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C.H. Robinson

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Don't Know What You've Got Until It's Gone

Written by Matt Wright, CFA® on .

Asset custody is one of those topics that the typical investor doesn't give much attention. Most of us are more interested in the rate of return on our investments than some out of sight/out of mind back office activities. Yet, it's critically important to understand who is actually responsible for the safekeeping of your assets. After all, it doesn't do you much good to have a great return on an asset, only to have the asset itself disappear due to fraud or negligence.

The cryptocurrency world has provided many examples in recent years of why this is a legitimate area of interest. The latest major example is QuadrigaCX, a Canadian cryptocurrency broker who recently reported that its CEO died on a trip to India and supposedly he was the only one with the password to access approximately $145 million of client cryptocurrencies! If they are unable to crack the password, those assets will have literally disappeared. We'll note that some are speculating that there is fraud going on here and not just an unfortunate series of events, but either way it points to a failure by the company's clients to consider the importance of custody and, if it's not fraudulent, a colossal failure by the company to protect its clients.

Some of the most basic requirements of a good custody arrangement are missing here, such as the custodian being an independent third party that is subject to external audits and regulation. Compare this to your a typical employer retirement plan [e.g., 401(k), 403(b)]. A regulated third party is generally responsible to maintain custody and account for those assets. If instead, your employer said they'd stick your money in an account and let you know how much it's worth, how would you know for sure whether the money was really there? Not having an independent third party has been a key issue in some of the largest frauds of all time, including Bernie Madoff's decades-long Ponzi scheme.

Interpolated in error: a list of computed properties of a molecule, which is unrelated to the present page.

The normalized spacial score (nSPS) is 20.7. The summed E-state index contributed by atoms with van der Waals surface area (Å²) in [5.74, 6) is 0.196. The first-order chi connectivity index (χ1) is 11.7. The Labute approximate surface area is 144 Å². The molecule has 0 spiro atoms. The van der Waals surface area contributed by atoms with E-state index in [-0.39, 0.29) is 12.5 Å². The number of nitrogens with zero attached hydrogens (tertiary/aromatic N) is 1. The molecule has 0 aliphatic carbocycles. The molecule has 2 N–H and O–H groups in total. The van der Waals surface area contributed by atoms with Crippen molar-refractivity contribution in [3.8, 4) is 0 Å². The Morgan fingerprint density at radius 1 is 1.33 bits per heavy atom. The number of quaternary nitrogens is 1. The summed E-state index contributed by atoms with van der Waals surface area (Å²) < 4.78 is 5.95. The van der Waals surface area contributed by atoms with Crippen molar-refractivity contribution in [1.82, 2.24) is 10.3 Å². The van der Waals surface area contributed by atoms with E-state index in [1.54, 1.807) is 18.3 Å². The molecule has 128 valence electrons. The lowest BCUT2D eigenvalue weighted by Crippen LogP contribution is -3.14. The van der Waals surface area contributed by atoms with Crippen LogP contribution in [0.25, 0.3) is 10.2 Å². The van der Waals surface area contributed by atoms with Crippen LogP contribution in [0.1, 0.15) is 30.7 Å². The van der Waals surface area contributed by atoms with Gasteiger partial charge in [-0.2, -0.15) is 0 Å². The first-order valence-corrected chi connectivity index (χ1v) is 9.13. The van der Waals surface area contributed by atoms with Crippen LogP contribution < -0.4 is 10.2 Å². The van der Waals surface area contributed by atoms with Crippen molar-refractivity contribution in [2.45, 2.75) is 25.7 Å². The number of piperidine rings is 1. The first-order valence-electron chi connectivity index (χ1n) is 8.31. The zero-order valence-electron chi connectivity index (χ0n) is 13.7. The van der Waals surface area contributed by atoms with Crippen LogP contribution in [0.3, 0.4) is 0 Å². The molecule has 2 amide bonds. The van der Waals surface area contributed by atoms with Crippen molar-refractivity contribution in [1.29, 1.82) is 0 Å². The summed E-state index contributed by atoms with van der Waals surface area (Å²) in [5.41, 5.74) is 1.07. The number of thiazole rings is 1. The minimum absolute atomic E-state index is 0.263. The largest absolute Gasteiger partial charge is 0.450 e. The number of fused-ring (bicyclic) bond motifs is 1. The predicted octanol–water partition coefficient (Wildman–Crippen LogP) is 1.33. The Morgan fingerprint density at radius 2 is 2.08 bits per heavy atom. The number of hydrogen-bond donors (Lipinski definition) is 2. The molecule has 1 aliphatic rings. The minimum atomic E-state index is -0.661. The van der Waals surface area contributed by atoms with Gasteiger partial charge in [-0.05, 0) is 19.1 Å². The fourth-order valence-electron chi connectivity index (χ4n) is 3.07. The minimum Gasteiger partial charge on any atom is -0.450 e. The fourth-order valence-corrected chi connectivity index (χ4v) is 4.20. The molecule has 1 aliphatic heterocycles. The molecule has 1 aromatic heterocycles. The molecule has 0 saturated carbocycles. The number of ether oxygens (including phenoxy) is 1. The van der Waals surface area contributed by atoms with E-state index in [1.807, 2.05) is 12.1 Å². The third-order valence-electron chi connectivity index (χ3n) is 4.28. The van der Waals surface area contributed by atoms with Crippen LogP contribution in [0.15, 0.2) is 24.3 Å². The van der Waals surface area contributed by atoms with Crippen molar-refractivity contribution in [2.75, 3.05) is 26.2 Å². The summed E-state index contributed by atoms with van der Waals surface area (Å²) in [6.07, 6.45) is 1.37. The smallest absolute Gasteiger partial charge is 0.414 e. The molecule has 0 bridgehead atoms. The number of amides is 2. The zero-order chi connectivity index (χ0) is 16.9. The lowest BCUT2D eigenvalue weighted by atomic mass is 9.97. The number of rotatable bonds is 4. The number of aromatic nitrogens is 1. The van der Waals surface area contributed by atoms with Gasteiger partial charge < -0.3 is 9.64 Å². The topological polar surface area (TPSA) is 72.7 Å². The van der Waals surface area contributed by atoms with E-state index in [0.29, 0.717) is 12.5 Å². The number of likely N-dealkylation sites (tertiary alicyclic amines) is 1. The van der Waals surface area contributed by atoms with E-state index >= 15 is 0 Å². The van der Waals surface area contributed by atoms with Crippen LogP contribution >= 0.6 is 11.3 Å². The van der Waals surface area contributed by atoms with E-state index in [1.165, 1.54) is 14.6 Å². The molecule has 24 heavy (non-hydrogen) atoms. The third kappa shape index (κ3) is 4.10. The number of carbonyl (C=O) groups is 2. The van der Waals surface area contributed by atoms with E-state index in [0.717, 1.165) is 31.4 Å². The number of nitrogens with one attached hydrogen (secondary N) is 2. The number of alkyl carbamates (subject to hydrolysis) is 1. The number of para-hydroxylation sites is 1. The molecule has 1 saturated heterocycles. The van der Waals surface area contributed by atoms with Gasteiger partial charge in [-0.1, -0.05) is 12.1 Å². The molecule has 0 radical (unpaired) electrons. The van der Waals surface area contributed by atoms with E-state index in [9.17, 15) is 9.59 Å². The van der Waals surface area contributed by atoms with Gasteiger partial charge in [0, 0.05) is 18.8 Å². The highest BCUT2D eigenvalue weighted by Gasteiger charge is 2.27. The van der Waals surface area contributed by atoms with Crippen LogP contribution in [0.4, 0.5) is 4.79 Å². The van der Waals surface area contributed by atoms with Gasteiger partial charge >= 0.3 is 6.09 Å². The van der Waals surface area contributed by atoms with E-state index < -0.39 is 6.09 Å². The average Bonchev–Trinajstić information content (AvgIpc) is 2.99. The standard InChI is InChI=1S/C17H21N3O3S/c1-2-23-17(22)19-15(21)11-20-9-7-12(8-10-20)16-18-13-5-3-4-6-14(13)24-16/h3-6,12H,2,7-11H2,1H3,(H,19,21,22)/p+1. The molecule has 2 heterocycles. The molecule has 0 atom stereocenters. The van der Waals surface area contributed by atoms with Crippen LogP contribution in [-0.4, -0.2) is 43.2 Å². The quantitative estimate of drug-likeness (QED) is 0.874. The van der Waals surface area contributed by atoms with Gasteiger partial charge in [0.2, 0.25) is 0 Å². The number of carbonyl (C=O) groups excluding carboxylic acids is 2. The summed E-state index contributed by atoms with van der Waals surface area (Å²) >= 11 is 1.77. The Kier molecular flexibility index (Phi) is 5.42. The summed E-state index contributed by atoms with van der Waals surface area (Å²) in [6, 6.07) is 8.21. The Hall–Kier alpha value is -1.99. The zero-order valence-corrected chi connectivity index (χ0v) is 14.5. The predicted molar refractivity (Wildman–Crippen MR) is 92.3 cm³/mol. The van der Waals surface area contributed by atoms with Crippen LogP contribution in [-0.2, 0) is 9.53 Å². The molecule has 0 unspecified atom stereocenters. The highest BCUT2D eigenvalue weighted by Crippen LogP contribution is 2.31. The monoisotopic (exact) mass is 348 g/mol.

The same custody issues apply when working with a financial advisor. SWA, for example, manages accounts for clients at Schwab. If you want to make a deposit to your account, the money is sent directly to Schwab, not to SWA (although we can assist clients with depositing checks and transferring from bank accounts). You always have the ability to go to Schwab directly to verify amounts, transact, or withdraw from your accounts if you chose to do so.

As always, we need to share some disclaimers. Having a third party custodian as we've described does not guarantee that your assets will never be lost or stolen, but we believe the risk is greatly reduced compared to the alternative. It also says nothing about whether your investments themselves gain or lose money and does not protect you from market losses.

The bottom line is if you have assets or are considering investing in something that does not have a third-party custodian (which could include certain partnership investments), think carefully about whether you can verify proof of ownership and accessibility to the assets. Consider whether a potentially higher return is worth the risk of the loss of the asset itself.

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